“I’m glad to have been given the chance to be less of a financial burden on my parents”
“I still live with my parents so I’m financially dependent, but I’m off to my first year of university in the fall and this job is my primary means of saving up for that. I started working with my new employer just as the increase took effect and it’s been great. Since starting the job, I’ve been able to do things like take trips and go out with friends while still putting away a decent amount of money for university. I’m glad to have been given the chance to be less of a financial burden on my parents.” — Eryn, math tutor, Richmond Hill
“The hike has helped, but it doesn’t feel like enough. Life costs so much”
“I’ve always given myself this rule: Save as much money as I can. That way, when I want to make a big life purchase like a house or a car, I’ll have the money to do so. I’ve always had more than one job—right now I have two part-time jobs and one full-time job—so I’m able to set aside as much money as possible while still being comfortable financially. I love my full-time job and that’s what I want to pursue; my minimum wage jobs are just for extra cash. I was excited to hear that my minimum wage income would increase, but I want to buy a house and after the increase, the price of real estate went up too. While the hike has helped, it doesn’t feel like enough. Life costs so much.” — Dora, tanning salon employee, dance instructor and rehabilitation service worker, Markham
“I’ve definitely noticed that patrons don’t want to tip as much”
“Before the increase, I was paid $10.90 per hour, I kept all of my tips and my tip-out was three percent of my daily sales. Now, my wage is $12.12 per hour but my tip-out to the kitchen and support staff has increased to five percent on my daily sales—almost double what it was before. On top of that, I’ve definitely noticed that patrons don’t want to tip as much. It seems like customers think that servers are already getting an hourly living wage, so why pay more? I also don’t get as many hours as I used to but, when I do have shifts, the workload is more difficult to manage because fewer people are working alongside me. The higher tip-out paired with the decrease in tips and fewer hours worked has lead to a substantial decrease in my income.” — Monica, server, Hamilton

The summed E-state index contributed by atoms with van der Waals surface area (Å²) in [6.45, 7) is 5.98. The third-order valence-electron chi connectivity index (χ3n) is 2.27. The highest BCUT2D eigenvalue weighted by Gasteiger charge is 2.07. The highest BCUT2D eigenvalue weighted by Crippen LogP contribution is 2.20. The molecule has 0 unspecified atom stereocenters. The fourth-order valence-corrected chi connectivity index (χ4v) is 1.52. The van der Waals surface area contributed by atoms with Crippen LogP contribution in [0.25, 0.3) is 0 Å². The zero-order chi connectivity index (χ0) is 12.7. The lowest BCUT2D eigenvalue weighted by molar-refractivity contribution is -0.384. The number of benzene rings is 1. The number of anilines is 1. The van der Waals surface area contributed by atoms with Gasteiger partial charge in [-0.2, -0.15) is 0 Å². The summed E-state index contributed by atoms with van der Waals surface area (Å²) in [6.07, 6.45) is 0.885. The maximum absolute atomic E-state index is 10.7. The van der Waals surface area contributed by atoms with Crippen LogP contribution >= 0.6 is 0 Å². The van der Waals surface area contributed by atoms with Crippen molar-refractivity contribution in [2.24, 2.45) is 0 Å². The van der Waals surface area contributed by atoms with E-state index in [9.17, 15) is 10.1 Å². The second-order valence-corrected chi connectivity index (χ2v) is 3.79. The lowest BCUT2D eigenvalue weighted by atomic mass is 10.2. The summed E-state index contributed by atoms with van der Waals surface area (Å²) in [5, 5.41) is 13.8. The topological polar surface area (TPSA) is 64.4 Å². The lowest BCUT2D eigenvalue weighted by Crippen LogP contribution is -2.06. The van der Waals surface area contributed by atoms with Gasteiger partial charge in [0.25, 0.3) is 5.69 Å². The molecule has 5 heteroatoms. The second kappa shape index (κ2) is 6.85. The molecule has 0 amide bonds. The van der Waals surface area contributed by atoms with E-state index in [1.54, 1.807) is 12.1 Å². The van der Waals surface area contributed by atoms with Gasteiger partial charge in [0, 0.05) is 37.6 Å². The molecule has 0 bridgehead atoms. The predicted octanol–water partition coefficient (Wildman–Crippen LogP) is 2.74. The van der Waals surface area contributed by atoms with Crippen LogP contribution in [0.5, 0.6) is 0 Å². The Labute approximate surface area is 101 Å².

“I’m acutely aware that this is only temporary, since the prices of goods will probably rise in the near future”
“I have worked at Cedar Brae golf course for the past two summers. I don’t mind working a minimum wage job but only because I know it’s temporary. I plan to attend law school in a year or two but I want to make some money first because I have a sizable debt from paying for my undergraduate degree. The minimum wage increase has helped my financial situation but I’m acutely aware that this is only temporary, since the prices of goods will probably rise in the near future.” — Andrew*, golf course shop attendant, Scarborough
* Name has been changed